Reinforcement of information on the availability (or not) of spare parts

Under the pre-contractual obligation to inform, information must be given to the reseller on the availability of spare parts essential for the use of movable goods and, if applicable, on the duration or date until which these parts are available.

For EEE and furniture items, spare parts essential to the use of the good are deemed to be unavailable unless information is provided to the professional reseller.

A mandatory minimum period of availability for spare parts will be imposed for certain goods (electrical appliances, small IT equipment, etc.).

The Anti-Wastage & Circular Economy Law encourages repairers to use parts from the circular economy and even provides for a scenario in which the spare part can be manufactured by 3D printing.

Similarly, the Anti-Wastage & Circular Economy Law imposes that information be cascaded to the consumer on the updates necessary to maintain the conformity of goods containing digital elements (Article L. 217-21 et seq. of the Consumer Code). It also announces future work on "software obsolescence".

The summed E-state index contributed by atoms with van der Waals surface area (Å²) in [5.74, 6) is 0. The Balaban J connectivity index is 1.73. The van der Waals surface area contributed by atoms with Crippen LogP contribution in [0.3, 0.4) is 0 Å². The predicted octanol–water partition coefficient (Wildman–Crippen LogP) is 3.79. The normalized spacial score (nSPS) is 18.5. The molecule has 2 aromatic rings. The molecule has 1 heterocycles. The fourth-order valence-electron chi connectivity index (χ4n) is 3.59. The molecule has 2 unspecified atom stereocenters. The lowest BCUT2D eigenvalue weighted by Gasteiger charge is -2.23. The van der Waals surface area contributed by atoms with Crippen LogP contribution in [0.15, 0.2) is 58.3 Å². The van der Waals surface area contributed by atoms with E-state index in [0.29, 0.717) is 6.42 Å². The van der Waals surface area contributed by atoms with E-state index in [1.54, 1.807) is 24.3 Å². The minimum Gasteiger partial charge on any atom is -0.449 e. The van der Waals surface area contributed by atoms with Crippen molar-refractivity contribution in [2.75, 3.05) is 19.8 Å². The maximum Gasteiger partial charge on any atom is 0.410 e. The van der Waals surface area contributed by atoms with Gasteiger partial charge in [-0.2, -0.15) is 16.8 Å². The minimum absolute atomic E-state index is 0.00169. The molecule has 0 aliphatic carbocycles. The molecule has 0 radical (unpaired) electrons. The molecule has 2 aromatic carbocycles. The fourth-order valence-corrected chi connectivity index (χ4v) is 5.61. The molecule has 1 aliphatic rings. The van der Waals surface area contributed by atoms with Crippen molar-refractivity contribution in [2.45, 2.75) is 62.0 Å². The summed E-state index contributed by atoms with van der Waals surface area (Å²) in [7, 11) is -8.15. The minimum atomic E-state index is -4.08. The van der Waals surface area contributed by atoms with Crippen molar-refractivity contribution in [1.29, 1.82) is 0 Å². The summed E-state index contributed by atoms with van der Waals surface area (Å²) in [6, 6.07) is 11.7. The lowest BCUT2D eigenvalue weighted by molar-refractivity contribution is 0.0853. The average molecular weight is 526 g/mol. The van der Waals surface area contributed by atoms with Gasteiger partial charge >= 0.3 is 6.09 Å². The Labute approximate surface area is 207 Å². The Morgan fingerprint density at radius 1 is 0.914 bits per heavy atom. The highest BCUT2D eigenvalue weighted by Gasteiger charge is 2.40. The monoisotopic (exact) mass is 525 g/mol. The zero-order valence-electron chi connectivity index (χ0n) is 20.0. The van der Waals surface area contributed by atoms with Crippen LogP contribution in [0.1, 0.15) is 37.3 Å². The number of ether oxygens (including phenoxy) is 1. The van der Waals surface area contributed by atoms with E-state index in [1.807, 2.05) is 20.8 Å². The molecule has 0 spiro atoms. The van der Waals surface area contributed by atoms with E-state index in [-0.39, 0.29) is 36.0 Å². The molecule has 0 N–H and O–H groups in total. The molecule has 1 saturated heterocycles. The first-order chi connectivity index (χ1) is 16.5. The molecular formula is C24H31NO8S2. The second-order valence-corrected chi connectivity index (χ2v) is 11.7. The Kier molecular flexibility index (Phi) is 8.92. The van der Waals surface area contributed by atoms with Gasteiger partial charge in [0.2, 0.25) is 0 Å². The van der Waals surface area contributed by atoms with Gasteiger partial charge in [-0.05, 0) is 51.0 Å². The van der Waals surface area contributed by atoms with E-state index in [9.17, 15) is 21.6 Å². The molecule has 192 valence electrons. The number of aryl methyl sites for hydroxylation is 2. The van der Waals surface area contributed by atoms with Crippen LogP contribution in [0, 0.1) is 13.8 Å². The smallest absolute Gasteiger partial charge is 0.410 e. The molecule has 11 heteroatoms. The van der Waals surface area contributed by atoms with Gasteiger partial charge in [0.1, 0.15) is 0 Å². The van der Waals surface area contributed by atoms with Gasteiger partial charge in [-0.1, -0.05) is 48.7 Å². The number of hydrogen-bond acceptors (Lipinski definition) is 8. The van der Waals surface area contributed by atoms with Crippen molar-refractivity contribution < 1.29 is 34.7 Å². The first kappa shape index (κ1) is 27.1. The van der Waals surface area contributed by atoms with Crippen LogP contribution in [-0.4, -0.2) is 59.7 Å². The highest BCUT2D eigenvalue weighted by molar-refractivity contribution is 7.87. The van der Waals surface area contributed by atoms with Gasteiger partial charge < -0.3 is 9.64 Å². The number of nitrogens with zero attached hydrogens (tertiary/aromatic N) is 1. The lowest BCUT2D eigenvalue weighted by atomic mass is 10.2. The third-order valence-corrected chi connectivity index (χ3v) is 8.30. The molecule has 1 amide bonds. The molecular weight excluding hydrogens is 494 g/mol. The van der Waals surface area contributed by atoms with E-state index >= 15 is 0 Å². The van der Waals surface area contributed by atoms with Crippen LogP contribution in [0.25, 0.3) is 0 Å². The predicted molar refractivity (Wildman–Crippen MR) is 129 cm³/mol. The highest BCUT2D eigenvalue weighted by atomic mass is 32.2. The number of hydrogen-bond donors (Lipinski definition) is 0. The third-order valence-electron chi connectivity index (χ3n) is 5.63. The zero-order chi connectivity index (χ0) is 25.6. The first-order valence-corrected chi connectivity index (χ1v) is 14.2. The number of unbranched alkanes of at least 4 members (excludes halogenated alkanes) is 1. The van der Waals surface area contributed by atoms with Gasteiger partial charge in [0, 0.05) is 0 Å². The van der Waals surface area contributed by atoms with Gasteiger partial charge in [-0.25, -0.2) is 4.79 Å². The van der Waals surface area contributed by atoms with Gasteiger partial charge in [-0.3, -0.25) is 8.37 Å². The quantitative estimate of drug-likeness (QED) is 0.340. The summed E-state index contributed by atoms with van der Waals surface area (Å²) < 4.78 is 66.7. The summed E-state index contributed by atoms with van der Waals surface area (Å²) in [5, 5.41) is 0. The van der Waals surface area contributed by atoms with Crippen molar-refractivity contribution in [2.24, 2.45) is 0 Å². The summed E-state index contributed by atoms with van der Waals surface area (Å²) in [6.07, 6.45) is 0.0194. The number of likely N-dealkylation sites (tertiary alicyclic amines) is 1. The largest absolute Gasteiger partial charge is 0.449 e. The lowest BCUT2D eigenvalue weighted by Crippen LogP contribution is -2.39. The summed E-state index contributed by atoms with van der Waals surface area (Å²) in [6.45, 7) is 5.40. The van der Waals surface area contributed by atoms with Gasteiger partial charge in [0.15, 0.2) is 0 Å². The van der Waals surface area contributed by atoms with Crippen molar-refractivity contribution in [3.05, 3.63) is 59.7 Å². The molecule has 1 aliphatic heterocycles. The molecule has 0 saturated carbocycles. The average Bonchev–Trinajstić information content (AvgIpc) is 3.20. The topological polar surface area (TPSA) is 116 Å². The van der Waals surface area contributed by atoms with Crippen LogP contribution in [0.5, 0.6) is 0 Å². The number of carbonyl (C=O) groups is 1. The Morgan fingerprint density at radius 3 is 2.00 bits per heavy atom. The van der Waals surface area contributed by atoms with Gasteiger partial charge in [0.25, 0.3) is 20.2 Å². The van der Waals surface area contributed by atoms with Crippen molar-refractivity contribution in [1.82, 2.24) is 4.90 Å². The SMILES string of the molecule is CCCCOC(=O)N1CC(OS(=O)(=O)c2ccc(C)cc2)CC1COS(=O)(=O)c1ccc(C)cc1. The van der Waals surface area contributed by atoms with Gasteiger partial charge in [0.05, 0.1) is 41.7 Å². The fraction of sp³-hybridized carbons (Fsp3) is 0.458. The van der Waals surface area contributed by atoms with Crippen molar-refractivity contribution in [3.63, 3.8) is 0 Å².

Reinforcement of information on the legal guarantee of conformity 

For certain categories of goods, fixed by decree, a "billing document" must be given to the consumer and mention the existence and duration of the legal guarantee of conformity. This obligation deserves to be explained as currently the issuing of an invoice for the sale of goods or the provision of services to the consumer is not mandatory (only a receipt has to be drawn up in the latter case).

Protection under the legal guarantee of conformity is also reinforced for new goods, as well as for second-hand goods (six-month warranty extension for goods repaired in this context, extension of the presumed existence of the lack of conformity from 6 to 12 months for second-hand goods, etc.).

New business practice deemed to be misleading

Finally, we note the extension of the list of business practices deemed to be misleading (Article L. 121-4, 23 ° of the Consumer Code) to the practice consisting, in an advertisement, of giving the impression that the consumer is getting a price reduction comparable to that in sales outside their legal period. This new provision could be considered to be contrary to European Union law which establishes a restrictive list of practices deemed to be misleading in all circumstances (Directive 2005/29/EC).


Related topic:

Anti-Wastage and Circular Economy Law